Sustainability has become a vital part of any organization, as it impacts everything from customers, employees to investors. Business leaders who are aware of how to integrate sustainability into their operations can set their companies up for long-term success.
Sustainability can help businesses innovate and grow while also addressing environmental and societal challenges.
Principles and concepts
What does sustainability mean?
We can eventually define sustainability as “the process of living within the limits of available physical, natural and social resources in ways that allow the living systems in which humans are embedded to thrive in perpetuity.”
Sustainability is a generic concept that can be applied by all: governments, companies, and even individuals, in strategy, behaviors, and actions.
It is not just about the environment, it is made up of three pillars: the economy, the society, and the environment. These pillars are also informally described as profit, people, and the planet.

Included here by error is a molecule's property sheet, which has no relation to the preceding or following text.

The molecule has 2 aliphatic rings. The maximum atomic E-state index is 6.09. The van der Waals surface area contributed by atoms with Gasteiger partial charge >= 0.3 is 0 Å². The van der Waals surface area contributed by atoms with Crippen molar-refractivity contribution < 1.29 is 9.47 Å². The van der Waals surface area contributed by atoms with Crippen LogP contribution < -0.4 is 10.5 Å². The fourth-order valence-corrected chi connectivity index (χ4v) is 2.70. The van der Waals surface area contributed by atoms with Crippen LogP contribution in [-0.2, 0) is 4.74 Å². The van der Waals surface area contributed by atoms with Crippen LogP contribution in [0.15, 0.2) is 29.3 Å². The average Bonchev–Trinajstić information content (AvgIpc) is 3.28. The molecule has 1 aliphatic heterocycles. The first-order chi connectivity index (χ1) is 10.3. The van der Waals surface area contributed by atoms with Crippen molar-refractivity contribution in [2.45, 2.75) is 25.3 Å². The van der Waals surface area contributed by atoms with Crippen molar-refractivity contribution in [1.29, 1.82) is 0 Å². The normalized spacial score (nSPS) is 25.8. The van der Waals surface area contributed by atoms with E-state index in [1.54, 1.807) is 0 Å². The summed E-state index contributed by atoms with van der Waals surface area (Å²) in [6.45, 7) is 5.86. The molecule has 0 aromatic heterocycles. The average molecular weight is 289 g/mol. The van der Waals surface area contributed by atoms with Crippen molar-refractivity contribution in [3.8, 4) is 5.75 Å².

Each pillar includes several specific issues that give guidelines to organizations to define their sustainability strategy and the objectives they want to work on.
Social pillar (or People)
Create a nurtured community, treat employees and communities well, protect their health, and allow their prosperity.
Universal human rights and necessities are attainable by all people, who have access to enough resources to keep their families and communities healthy and secure.
Human rights and social justice
Health and safety
Standard of living
Education and equal opportunity
Environment pillar (or Planet)
Maintain a viable natural environment, using natural resources responsibly and preventing pollution.